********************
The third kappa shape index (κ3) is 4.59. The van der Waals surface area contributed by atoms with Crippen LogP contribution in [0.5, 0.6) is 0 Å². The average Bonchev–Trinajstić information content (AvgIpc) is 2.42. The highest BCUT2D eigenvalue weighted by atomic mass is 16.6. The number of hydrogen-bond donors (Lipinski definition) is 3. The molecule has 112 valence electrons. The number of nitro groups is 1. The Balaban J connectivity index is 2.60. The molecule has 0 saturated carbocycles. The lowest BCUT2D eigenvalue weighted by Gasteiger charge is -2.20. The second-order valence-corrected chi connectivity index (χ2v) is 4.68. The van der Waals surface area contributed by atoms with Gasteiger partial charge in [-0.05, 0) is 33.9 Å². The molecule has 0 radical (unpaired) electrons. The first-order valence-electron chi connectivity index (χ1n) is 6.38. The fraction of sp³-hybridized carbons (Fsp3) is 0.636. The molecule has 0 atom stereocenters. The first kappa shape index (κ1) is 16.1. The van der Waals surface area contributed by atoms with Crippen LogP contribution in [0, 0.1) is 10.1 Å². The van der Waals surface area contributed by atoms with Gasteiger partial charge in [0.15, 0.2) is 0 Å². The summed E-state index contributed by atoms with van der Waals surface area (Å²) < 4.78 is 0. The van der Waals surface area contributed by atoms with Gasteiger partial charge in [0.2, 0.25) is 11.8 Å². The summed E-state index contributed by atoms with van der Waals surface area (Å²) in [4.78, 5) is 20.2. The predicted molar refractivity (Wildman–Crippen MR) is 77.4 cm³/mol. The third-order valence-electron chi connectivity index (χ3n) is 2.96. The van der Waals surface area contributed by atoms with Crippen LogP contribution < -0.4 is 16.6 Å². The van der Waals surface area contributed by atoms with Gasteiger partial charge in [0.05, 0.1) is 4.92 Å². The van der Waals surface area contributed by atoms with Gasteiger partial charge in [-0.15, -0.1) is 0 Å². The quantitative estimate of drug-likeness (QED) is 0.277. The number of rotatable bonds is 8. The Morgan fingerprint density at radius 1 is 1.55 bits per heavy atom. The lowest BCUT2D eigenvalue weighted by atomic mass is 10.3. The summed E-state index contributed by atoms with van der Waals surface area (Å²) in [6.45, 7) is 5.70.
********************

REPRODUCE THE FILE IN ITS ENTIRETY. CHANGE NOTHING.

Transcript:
The third kappa shape index (κ3) is 4.59. The van der Waals surface area contributed by atoms with Crippen LogP contribution in [0.5, 0.6) is 0 Å². The average Bonchev–Trinajstić information content (AvgIpc) is 2.42. The highest BCUT2D eigenvalue weighted by atomic mass is 16.6. The number of hydrogen-bond donors (Lipinski definition) is 3. The molecule has 112 valence electrons. The number of nitro groups is 1. The Balaban J connectivity index is 2.60. The molecule has 0 saturated carbocycles. The lowest BCUT2D eigenvalue weighted by Gasteiger charge is -2.20. The second-order valence-corrected chi connectivity index (χ2v) is 4.68. The van der Waals surface area contributed by atoms with Gasteiger partial charge in [-0.05, 0) is 33.9 Å². The molecule has 0 radical (unpaired) electrons. The first-order valence-electron chi connectivity index (χ1n) is 6.38. The fraction of sp³-hybridized carbons (Fsp3) is 0.636. The molecule has 0 atom stereocenters. The first kappa shape index (κ1) is 16.1. The van der Waals surface area contributed by atoms with Crippen LogP contribution in [0, 0.1) is 10.1 Å². The van der Waals surface area contributed by atoms with Gasteiger partial charge in [0.15, 0.2) is 0 Å². The summed E-state index contributed by atoms with van der Waals surface area (Å²) < 4.78 is 0. The van der Waals surface area contributed by atoms with Gasteiger partial charge in [0.2, 0.25) is 11.8 Å². The summed E-state index contributed by atoms with van der Waals surface area (Å²) in [4.78, 5) is 20.2. The predicted molar refractivity (Wildman–Crippen MR) is 77.4 cm³/mol. The third-order valence-electron chi connectivity index (χ3n) is 2.96. The van der Waals surface area contributed by atoms with Crippen LogP contribution < -0.4 is 16.6 Å². The van der Waals surface area contributed by atoms with Gasteiger partial charge in [0.05, 0.1) is 4.92 Å². The van der Waals surface area contributed by atoms with Gasteiger partial charge in [-0.15, -0.1) is 0 Å². The quantitative estimate of drug-likeness (QED) is 0.277. The number of rotatable bonds is 8. The Morgan fingerprint density at radius 1 is 1.55 bits per heavy atom. The lowest BCUT2D eigenvalue weighted by atomic mass is 10.3. The summed E-state index contributed by atoms with van der Waals surface area (Å²) in [6.45, 7) is 5.70.